As @AmandaB explains above, parser allows ridiculous freedom, but there are canonically defined actions like LOOK, EXAMINE, OPEN that players expect and have patience for. An author needing to define nine different ways to say “shoot the arrow into the target” is no fun. Many players don’t like to type. Other players may enjoy IF on a mobile device because that’s when they have spare moments to read something. But parser is the only way for a story like Emily Short’s Counterfeit Monkey to work.
Choice narratives don’t need to be dull time-caves. They require an author to consider how to create and layer a game structure. I went from parser to Storynexus and really enjoyed breaking down my parser epic into cardgame/boardgame conventions which expanded how I considered that games and stories could be made with words, often at the same time.
This is the number one reason people give me for why they don’t like parser, and I get it. It’s incredibly frustrating when you run into something you just cannot type correctly (I typed SEARCH CAGE 5 times today before I spelled it right).
I’ve wondered often if some of the great parser IF could be adapted to touchscreen-- with touchable verbs and text. Counterfeit Monkey actually seems like a great fit for that, since devices like the letter remover could be adapted so easily. Yes, exploring that world through the freedom of parser makes great sense for that story, but I wonder if removing the typing would be possible while still keeping the parser flavor.
I like playing parser games most of all-- I guess a lot of people were introduced to them first, like me. Infocom basically sums up what I really like about them for me with their slogan, Get inside a story. Get one from Infocom! When parser games are really done right, it feels to me as if I’m in an immersive, unfolding story, even creating it myself. I generally prefer games with a good balance between story and puzzles, though there are many exceptions-- Plotkin’s The Dreamhold, for one, is essentially a classic puzzlefest but just as, if not more, immersive than a more story-heavy game.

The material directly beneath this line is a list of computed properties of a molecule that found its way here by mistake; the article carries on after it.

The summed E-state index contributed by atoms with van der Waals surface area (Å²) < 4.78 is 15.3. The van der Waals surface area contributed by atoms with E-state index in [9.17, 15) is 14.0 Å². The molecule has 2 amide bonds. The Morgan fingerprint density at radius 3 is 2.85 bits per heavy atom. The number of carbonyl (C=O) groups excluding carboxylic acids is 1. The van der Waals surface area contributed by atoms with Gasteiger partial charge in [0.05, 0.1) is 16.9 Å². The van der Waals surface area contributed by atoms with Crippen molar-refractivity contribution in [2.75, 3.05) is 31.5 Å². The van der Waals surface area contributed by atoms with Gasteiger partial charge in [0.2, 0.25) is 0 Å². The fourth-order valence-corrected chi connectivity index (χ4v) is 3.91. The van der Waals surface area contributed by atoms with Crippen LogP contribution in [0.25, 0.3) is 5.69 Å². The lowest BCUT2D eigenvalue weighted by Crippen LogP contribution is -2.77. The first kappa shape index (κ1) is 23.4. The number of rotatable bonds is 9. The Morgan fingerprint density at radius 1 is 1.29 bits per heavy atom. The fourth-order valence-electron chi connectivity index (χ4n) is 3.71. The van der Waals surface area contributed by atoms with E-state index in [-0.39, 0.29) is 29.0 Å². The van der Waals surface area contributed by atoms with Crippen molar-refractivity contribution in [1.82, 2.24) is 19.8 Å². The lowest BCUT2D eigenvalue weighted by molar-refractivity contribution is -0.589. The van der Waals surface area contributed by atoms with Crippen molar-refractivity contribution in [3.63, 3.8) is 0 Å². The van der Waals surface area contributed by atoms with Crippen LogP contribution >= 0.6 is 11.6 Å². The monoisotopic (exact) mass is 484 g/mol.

As I have wrote before I prefer parser offline based games. Those games are a bit to difficult and as you have to write commands games are “opener”, has more options. In addition parser games could have more puzzles and different ones.
I like the openess, the exploration and the mapping of parser-based games. I like the concise, yet rich descriptions of a well-written parser-based game. I like being able to examine things to dig deeper and gradually reveal more detail like a forensic investigator. I like the puzzles and the challenge and using my brain on a parser-based game. And I like the adventure. Anything from fantasy, sci fi, horror, archeology, crime, mystery, humour and so on. But not soppy real-world struggles with relationships, dreams and surreal stuff.
And when it’s finished, I like to go back and find the optimum solution in the minimum number of moves.
You have readed my mind. We are twins in this theme.
I feel the same. I like parser-based games but don’t really have much patience to play them anymore. I tend to reach for a walkthough pretty quickly.
I do, on average, prefer parser-based IF to choice-based IF because… I don’t know, it has a consistent interface. What I personally don’t like about most twine games is that it’s blobs of text with hyperlinks in them. It doesn’t feel like a game with game logic to me. No inventory, no pre-defined actions, no exploration element. Not that any of those is necessary for a good game.
I like this idea. Something in between point&click adventures and parser IF.
(I do like text-based games and also am trying to avoid having to draw sprites and tiles )